I've been trying to figure out how to run a bash command in a new Max OS X Terminal.app window. As, an example, here's how I would run my command in a new bash process:

bash -c "my command here"

But this reuses the existing terminal window instead of creating a new one. I want something like:

Terminal.app -c "my command here"

But of course this doesn't work. I am aware of the "open -a Terminal.app" command, but I don't see how to forward arguments to the terminal, or even if I did what arguments to use.

  • You could always open preferences, goto the "Profiles" tab, go into the "Shell" page and set the startup command there. It only runs when the application is opened, but it works better than the hacky alternatives! Mar 21 '15 at 15:17
  • Also see the same question at superuser superuser.com/q/174576/122841
    – Beetle
    Oct 11 '17 at 11:09

11 Answers 11


one way I can think to do it off the top of my head is to create a .command file and run it like so:

echo echo hello > sayhi.command; chmod +x sayhi.command; open sayhi.command

or use applescript:

osascript -e 'tell application "Terminal" to do script "echo hello"'

although you'll either have to escape a lot of double quotes or not be able to use single quotes

  • I've decided on the first method. It's pretty hack-ish, but it works and I don't have to worry about escaping quotes in my command or anything. Thanks.
    – Walt D
    Jun 13 '09 at 14:19
  • 3
    If the command needs to run parametrized, perhaps you'll want to swap the single and double quotes; though you need to understand the difference in order to be able to do this correctly. osascript -e "tell application \"Terminal\" to do script \"echo '$variable'\"'
    – tripleee
    Dec 6 '16 at 10:21
  • anyone know how to close the stupid left over terminal window? Aug 25 '17 at 16:37
  • Add ; exit at the end of the shell script commands, like do script "echo hello; exit". You still need to close the window separately.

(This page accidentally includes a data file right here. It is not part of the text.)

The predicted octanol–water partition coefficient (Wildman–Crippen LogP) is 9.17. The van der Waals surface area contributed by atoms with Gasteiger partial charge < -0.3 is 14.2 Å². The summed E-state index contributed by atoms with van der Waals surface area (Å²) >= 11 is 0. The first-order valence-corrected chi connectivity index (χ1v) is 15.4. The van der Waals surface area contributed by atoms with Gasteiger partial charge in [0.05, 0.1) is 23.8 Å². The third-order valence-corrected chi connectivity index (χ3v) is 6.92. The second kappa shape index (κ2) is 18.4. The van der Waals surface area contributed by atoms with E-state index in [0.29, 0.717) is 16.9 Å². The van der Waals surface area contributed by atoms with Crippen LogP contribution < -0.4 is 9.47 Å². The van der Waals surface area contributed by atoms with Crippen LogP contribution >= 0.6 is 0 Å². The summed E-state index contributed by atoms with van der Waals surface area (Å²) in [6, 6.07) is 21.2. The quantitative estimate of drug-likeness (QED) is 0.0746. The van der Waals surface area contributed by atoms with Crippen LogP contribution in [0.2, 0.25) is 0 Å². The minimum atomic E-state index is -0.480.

– tripleee
    Jun 18 '19 at 6:46

Partial solution:

Put the things you want done in a shell-script, like so

echo "yey!"

And don't forget to 'chmod +x file' to make it executable. Then you can

open -a Terminal.app scriptfile

and it will run in a new window. Add 'bash' at the end of the script to keep the new session from exiting. (Although you might have to figure out how to load the users rc-files and stuff..)

  • 7
    The context of the newly opened window seems to be the user's root folder /Users/{username}. Is there any way to keep the context folder the same as the parent terminal window that opened it? Oct 23 '15 at 15:28
  • > Although you might have to figure out how to load the users rc-files and stuff.. use bash -l for this
    – Aivar
    Feb 23 '17 at 12:32

I've been trying to do this for a while. Here is a script that changes to the same working directory, runs the command, and closes the terminal window.

osascript <<END 
tell application "Terminal"
    do script "cd \"`pwd`\";$1;exit"
end tell
  • Dislike accepted script, your one solve current directory problem. Thanks!
    – Marboni
    May 30 '12 at 5:48
  • Great solution; it outputs something like tab 1 of window id 7433 to stdout in the launching shell, though. To suppress that, place >/dev/null before <<END.
    – mklement0
    Aug 4 '12 at 2:21
  • 1
    This doesn't inherently close the terminal window. It just exits the command interpreter. Terminal.app has to be configured to close the window automatically, or on clean exit of command interpreter.
    – user66001
    Jan 18 '13 at 7:14

In case anyone cares, here's an equivalent for iTerm:

osascript <<END
tell application "iTerm"
 tell the first terminal
  launch session "Default Session"
  tell the last session
   write text "cd \"`pwd`\";$1;exit"
  end tell
 end tell
end tell

Here's yet another take on it (also using AppleScript):

function newincmd() { 
   declare args 
   # escape single & double quotes 
   printf "%s" "${args}" | /usr/bin/pbcopy 
   #printf "%q" "${args}" | /usr/bin/pbcopy 
   /usr/bin/open -a Terminal 
   /usr/bin/osascript -e 'tell application "Terminal" to do script with command "/usr/bin/clear; eval \"$(/usr/bin/pbpaste)\""' 
   return 0 

newincmd ls 

newincmd echo "hello \" world" 
newincmd echo $'hello \' world' 

see: codesnippets.joyent.com/posts/show/1516

  • This was the only one that worked for me. My need was that I needed to run a command that would create an ssh tunnel to a machine, and then after that I wanted to open a vncloc to screen share it. I could do it perfectly in a new bash function in 3 steps: tunnel command in new window, sleep 3 seconds, then open the vncloc in original window. Worked perfectly.
    – Tim Fuqua
    May 4 '21 at 16:35

Here's my awesome script, it creates a new terminal window if needed and switches to the directory Finder is in if Finder is frontmost. It has all the machinery you need to run commands.

on run
    -- Figure out if we want to do the cd (doIt)
    -- Figure out what the path is and quote it (myPath)
        tell application "Finder" to set doIt to frontmost
        set myPath to finder_path()
        if myPath is equal to "" then
            set doIt to false